Hot on the heels of their exquisite 'Boy Don't Bother' ep last month, the Electroluvs spoil us some more with the release of their second album, 'Bubblewrapped'. Add to the electro-melodic popiness of the singles some slower, more melancholy tracks and Bubblewrapped makes a very splendid package indeed.

There's a punky ethic at work during 'On Thin Ice' and 'Wicked Girl' features some superb threateningly sexy vocals. There's even some honky tonk piano and steel string silliness on title track 'Bubblewrapped'. If you don't  love the Electroluvs then I shall be very disappoited in you. no, really.
watch 'Teenage Timebomb' video


Cannonball Jane – Street Vernacular (Fortuna Pop!)

Cannonball Jane is where indie pop meets hip hop, and I bloody love it. ‘Street Vernacular’ reminds me of the coolest J-Pop, but with a typically New York attitude. If Luscious Jackson had half the balls they said they did, they might make something as good as ‘Street Vernacular’.

First great song is ‘Hey! Hey! Alright!’, which sounds like Huggy Bear playing a Bucks Fizz song – it’s pop at its height – the sort that makes you want to jump around like a 12 year old, even though you’re the wrong side of 30. Well, I can’t talk for you, obviously…

Meanwhile, back at the melody shack, ‘Breaker Breaker’ is quite clearly Bis-influenced – indeed much here reminds me of Bis, but that’s no bad thing – whilst ‘Add a Wrap’ starts off like Frankie Goes to Hollywood, and ends up showing that Jane can write a soppy ballad with the best of them.

This, thankfully, isn’t as an eclectic album as it could’ve been. It stays pretty much on track throughout. It’s simple pop music, but with a very mod twist. And it’s absolutely wonderful.

Sam Metcalf

Nebula – Apollo 

Having found the last Queens of the Stone Age album to be somewhat light on entertainment value, I was kind of hoping Nebula’s fourth offering would supply a much-needed dose of heavy rock heroin. Alas, it was not to be. 

Having not heard any of their previous releases it’s impossible to know if this marks any kind of decline, but it’s testament to the group’s ability (if you can call it that) that they can make a three minute fuzz-fest sound like a half-hour wank-jam and twice as unwelcome. Comprising two parts recycled Monster Magnet riffs to one part 2nd hand Hendrix solos, this is a record crying out for a tune anywhere near as catchy as “Feel-Good Hit of the Summer”. Unfortunately, crying doesn’t always get you what you want.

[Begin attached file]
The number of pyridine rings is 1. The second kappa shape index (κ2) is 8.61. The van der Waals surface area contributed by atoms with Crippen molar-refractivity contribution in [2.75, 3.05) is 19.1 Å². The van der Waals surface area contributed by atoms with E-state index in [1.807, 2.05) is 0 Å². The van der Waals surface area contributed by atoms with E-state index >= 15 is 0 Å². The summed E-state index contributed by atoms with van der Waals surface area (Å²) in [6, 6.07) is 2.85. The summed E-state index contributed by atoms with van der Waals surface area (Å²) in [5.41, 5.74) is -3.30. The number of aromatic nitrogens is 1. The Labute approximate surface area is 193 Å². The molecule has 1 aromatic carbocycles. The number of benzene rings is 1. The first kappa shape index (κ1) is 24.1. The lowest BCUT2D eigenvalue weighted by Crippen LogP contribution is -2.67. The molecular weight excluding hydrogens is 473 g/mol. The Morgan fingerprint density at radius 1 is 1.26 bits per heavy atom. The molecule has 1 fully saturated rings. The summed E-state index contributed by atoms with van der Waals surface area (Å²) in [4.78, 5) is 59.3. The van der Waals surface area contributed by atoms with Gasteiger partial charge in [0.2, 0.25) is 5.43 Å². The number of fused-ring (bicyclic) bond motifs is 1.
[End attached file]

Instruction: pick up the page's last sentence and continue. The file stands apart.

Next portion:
If you want to hear a real stoner rock album, go buy Spine of God, slip on your headphones, lie back and luxuriate in its druggy warmth. Just don’t waste your money on this rubbish.

Will Columbine

Remedy Inc - Short Bad Quarter of An Hour

This is certainly pretty original. Remedy Inc. do the whole rap/metal crossover thing, partly in English, partly in German. Not like Run DMC and Aerosmith then. More like some of the collaborations on the 1993 Judgement Night soundtrack album actually, you know, Helmet & House of Pain, Cypress Hill and Sonic Youth etc.

The guitars are tuned low and the hardcore rapping is even lower. But oh dear. Then it loses its way. The chugging guitars give way to some self indulgent vocal wailing that sounds terrible and the whole thing just rumbles on with little variation for over an hour, dammit. That's a bit unfair, 'Midnight Barbecue' promises a bit of a change with some watery guitar and popping bass overlaid by some breathy female vocals. But sure enough it descends into a wanky axathon.Give me strength.


Mike K – A Simple Story Simply Told 

I’ve had bad experiences with albums made by young men locked away in dark rooms with too much equipment to hand, so it’s my great pleasure to report that the results of Mike K’s years of blood, sweat and tears didn’t make me want to throw my Ipod under the wheels of an oncoming bus. In fact, it’s growing on me with every listen.